Mapping tropical forests: implications and challenges for deforested landscapes and forest restoration. Examples from Zambia, Ecuador and Philippines : [paper for] XV World Forestry Congress, Coex, Soul, Republic of Korea, 2-6 May 2022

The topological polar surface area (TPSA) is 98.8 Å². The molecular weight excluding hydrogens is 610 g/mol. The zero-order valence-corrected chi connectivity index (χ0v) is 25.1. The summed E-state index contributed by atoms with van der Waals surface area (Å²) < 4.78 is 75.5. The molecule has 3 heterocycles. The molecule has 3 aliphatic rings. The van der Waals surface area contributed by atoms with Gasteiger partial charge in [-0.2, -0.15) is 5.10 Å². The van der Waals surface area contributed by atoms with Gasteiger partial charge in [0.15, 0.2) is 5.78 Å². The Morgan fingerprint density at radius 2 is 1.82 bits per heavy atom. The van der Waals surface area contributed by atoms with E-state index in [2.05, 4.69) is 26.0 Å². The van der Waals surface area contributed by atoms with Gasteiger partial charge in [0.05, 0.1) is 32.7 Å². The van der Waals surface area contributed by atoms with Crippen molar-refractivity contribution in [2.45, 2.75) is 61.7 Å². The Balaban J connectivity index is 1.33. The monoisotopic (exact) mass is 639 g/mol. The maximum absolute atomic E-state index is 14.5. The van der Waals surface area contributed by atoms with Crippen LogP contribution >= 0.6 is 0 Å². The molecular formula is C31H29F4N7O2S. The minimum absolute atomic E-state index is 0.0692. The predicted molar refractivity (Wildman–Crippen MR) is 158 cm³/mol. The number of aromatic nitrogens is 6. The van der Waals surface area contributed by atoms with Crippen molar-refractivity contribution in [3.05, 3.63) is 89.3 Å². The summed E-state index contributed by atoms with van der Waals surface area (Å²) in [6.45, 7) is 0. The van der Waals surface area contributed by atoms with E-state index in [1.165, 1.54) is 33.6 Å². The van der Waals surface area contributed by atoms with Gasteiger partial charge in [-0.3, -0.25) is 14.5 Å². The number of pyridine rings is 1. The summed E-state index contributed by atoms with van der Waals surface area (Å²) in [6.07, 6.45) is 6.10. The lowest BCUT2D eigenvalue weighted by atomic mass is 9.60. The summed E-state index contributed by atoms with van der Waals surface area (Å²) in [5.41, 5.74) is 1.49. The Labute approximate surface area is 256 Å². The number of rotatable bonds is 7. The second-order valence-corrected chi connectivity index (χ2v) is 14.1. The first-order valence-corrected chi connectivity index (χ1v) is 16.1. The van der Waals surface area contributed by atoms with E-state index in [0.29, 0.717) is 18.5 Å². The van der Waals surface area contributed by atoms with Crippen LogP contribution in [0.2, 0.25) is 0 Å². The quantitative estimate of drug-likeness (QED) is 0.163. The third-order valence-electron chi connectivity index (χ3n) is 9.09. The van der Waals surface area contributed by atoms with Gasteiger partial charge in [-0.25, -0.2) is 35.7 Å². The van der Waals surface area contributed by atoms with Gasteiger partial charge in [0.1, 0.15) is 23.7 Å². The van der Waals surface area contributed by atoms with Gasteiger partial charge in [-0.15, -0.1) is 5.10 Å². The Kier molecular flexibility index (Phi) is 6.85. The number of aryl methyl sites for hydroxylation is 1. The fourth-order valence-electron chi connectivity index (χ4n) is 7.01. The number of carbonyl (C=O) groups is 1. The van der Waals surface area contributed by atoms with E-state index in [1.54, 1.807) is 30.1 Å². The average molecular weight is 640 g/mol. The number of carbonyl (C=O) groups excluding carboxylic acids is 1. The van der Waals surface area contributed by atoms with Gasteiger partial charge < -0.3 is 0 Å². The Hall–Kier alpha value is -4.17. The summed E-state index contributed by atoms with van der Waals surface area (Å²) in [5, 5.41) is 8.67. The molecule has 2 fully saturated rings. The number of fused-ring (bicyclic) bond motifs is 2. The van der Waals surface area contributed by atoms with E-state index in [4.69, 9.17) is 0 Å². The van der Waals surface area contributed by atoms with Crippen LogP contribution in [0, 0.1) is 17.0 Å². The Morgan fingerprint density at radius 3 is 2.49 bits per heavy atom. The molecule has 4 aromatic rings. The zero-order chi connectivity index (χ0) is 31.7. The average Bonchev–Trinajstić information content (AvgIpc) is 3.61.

Within the framework established by international development agreements (e.g. Agenda 2030 or Paris Agreement), initiatives and programs for the protection, restoration and sustainable use of forests are being implemented worldwide (e.g. Forest Landscape Restoration, Bonn Challenge, REDD+). These programs require reliable and efficient forest cover monitoring tools, in order to measure their success or failure and to derive sound conclusions about their contribution to sustainable development. Despite the increasing quantity and quality of remote sensing-based global datasets and related National Forest Monitoring systems, establishing efficient monitoring systems in tropical regions is still facing operational challenges (e.g. lack of reference data, limitations to differentiate forest disturbance levels). This is especially relevant, as tropical forests and their multiple ecosystem services are shrinking fast if compared to other biomes. Thus, forest conservation and restoration programs require monitoring tools, which are able to differentiate levels of disturbance and stages of forest recovery. We conducted an extensive ground verification campaign and collected data on land use and forest disturbance history (~19,000 ha) through twelve provinces of three tropical countries (Zambia, Ecuador, Philippines). With this validation dataset, we analyzed time-series information (after the year 2000) of national forest maps, which are commonly used in international reporting (e.g. to FAO or UNFCCC), and two relevant global forest datasets (Global Forest Change and Tropical Moist Forests). We analyze forest dynamics of different forest types (reference, disturbed, regrowth), emphasizing the importance of in situ verification and time-series information to establish efficient forest cover monitoring systems in the tropics. Our results show that regrowth forests are especially prone to misclassification, which complicates the monitoring of success of restoration measures.
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